March 7, 2016 by admin in
Social enterprise is booming in Sub-Saharan Africa.
Over the past 12 months, Impact Business Leaders has sourced 558 open middle and senior management roles in social enterprises and impact investors around the world. Nearly 250 of those roles are in Sub-Saharan Africa. That’s almost double the number of open roles we’ve sourced in any other region. Granted, we focus on sourcing roles from regions where we operate, but we think the trend is clear – there’s a huge demand for management talent in Sub-Saharan Africa.
The jobs we’re sourced cover a huge variety of titles, functions and industries. They also represent ten countries across East, South and West Africa. But, what they have in common is the need for professionals with serious business experience who are interested in using their skills to make an impact in the region.
Why so much demand? From the sheer quantity of jobs that are out there, it is evident that growing numbers of entrepreneurs are connecting their desire to create lasting social impact with their urge to launch and grow world-class businesses. Some of the biggest success stories in social enterprise – such as d.light, Sanergy, and M-KOPA – have their roots in Africa. These companies, and others like them, are growing.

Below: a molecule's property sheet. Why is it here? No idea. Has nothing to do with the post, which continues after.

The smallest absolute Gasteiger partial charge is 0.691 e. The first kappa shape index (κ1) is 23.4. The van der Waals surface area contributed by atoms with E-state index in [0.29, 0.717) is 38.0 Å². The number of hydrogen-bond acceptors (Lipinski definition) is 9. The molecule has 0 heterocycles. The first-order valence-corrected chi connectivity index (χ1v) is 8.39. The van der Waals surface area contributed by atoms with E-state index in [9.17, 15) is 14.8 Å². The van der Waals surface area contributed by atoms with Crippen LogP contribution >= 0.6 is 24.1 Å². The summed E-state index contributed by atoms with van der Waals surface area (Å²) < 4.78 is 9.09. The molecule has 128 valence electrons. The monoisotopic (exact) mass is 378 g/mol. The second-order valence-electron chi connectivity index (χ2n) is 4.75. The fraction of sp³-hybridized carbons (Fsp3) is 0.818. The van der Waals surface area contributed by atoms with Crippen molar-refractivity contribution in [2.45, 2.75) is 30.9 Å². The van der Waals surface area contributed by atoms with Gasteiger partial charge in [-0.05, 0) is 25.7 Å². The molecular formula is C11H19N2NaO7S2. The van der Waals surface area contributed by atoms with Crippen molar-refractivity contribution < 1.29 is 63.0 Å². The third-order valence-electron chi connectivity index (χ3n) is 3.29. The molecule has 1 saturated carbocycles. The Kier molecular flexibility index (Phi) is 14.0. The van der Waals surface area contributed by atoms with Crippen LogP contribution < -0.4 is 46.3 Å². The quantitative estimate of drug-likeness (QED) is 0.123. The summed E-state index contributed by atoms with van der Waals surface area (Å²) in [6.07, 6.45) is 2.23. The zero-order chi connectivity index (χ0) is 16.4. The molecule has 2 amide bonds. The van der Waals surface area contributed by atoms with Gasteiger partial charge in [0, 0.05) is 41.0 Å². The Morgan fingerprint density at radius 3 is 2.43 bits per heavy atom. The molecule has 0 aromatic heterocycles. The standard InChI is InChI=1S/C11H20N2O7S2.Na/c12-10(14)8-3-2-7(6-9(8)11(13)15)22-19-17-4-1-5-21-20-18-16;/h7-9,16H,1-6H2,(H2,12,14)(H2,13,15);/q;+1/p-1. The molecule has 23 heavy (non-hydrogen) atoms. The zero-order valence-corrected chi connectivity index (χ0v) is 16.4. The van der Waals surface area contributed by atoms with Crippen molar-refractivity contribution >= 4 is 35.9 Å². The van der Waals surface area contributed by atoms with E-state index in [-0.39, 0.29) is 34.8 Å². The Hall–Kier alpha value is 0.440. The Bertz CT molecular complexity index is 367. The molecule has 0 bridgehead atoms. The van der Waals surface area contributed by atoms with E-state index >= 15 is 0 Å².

But companies often struggle to recruit the right talent to scale. The 2014 Aspen Network of Development Entrepreneurs (ANDE) Impact Report found “the talent challenge continues to hold back SGBs [small and growing businesses]. It is a root cause of the inability of many SGBs to access finance and grow.” While companies would prefer to hire local talent, they often tell IBL they have a difficult time finding the experience and skills needed among regional business professionals with the risk appetite for a quickly growing company.
To meet this demand, IBL launched a program in Nairobi last year and will continue this program in 2016. But our programs alone won’t even come close meeting the talent needs of our social enterprise network in Africa.
More talent is needed to quench the thirst for business talent in emerging social enterprise hot spots like Nairobi, Kampala and Accra. We think this creates a huge opportunity for professionals in the African diaspora, who may have an advantage over other expat talent. A study of social enterprise in Ghana found that “a significant driving force of social enterprise activity seems to come from the returned diaspora community.” With both international experience and knowledge of a local region and/or language, members of the diaspora are often well positioned to help social enterprises scale.